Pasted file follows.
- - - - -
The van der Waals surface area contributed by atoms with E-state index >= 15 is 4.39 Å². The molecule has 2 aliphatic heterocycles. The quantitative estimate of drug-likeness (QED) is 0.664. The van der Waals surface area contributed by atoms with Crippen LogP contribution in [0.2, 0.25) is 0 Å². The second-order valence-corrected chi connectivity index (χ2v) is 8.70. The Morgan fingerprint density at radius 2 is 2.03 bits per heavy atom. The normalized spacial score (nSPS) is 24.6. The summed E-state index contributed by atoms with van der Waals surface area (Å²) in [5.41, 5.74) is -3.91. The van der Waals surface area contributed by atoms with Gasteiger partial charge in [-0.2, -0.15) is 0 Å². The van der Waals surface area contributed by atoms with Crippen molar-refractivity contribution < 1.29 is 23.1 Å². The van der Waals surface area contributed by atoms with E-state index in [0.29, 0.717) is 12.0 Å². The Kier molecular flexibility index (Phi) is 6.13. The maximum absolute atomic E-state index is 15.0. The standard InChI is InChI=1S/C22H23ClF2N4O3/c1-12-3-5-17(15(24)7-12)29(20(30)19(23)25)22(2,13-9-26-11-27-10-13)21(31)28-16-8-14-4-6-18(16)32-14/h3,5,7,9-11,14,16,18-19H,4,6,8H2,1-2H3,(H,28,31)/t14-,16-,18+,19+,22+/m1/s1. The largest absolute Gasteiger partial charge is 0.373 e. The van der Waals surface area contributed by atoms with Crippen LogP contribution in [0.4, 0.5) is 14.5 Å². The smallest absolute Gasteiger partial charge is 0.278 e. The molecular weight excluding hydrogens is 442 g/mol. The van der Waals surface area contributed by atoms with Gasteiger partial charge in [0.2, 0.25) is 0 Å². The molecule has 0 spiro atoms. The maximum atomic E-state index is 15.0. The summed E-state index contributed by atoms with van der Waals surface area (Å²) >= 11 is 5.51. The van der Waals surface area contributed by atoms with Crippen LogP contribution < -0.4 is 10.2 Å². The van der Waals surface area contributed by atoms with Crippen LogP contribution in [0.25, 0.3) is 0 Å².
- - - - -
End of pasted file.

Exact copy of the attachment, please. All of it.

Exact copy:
The van der Waals surface area contributed by atoms with E-state index >= 15 is 4.39 Å². The molecule has 2 aliphatic heterocycles. The quantitative estimate of drug-likeness (QED) is 0.664. The van der Waals surface area contributed by atoms with Crippen LogP contribution in [0.2, 0.25) is 0 Å². The second-order valence-corrected chi connectivity index (χ2v) is 8.70. The Morgan fingerprint density at radius 2 is 2.03 bits per heavy atom. The normalized spacial score (nSPS) is 24.6. The summed E-state index contributed by atoms with van der Waals surface area (Å²) in [5.41, 5.74) is -3.91. The van der Waals surface area contributed by atoms with Gasteiger partial charge in [-0.2, -0.15) is 0 Å². The van der Waals surface area contributed by atoms with Crippen molar-refractivity contribution < 1.29 is 23.1 Å². The van der Waals surface area contributed by atoms with E-state index in [0.29, 0.717) is 12.0 Å². The Kier molecular flexibility index (Phi) is 6.13. The maximum absolute atomic E-state index is 15.0. The standard InChI is InChI=1S/C22H23ClF2N4O3/c1-12-3-5-17(15(24)7-12)29(20(30)19(23)25)22(2,13-9-26-11-27-10-13)21(31)28-16-8-14-4-6-18(16)32-14/h3,5,7,9-11,14,16,18-19H,4,6,8H2,1-2H3,(H,28,31)/t14-,16-,18+,19+,22+/m1/s1. The largest absolute Gasteiger partial charge is 0.373 e. The van der Waals surface area contributed by atoms with Crippen LogP contribution in [0.4, 0.5) is 14.5 Å². The smallest absolute Gasteiger partial charge is 0.278 e. The molecular weight excluding hydrogens is 442 g/mol. The van der Waals surface area contributed by atoms with Gasteiger partial charge in [0.2, 0.25) is 0 Å². The molecule has 0 spiro atoms. The maximum atomic E-state index is 15.0. The summed E-state index contributed by atoms with van der Waals surface area (Å²) >= 11 is 5.51. The van der Waals surface area contributed by atoms with Crippen LogP contribution < -0.4 is 10.2 Å². The van der Waals surface area contributed by atoms with Crippen LogP contribution in [0.25, 0.3) is 0 Å².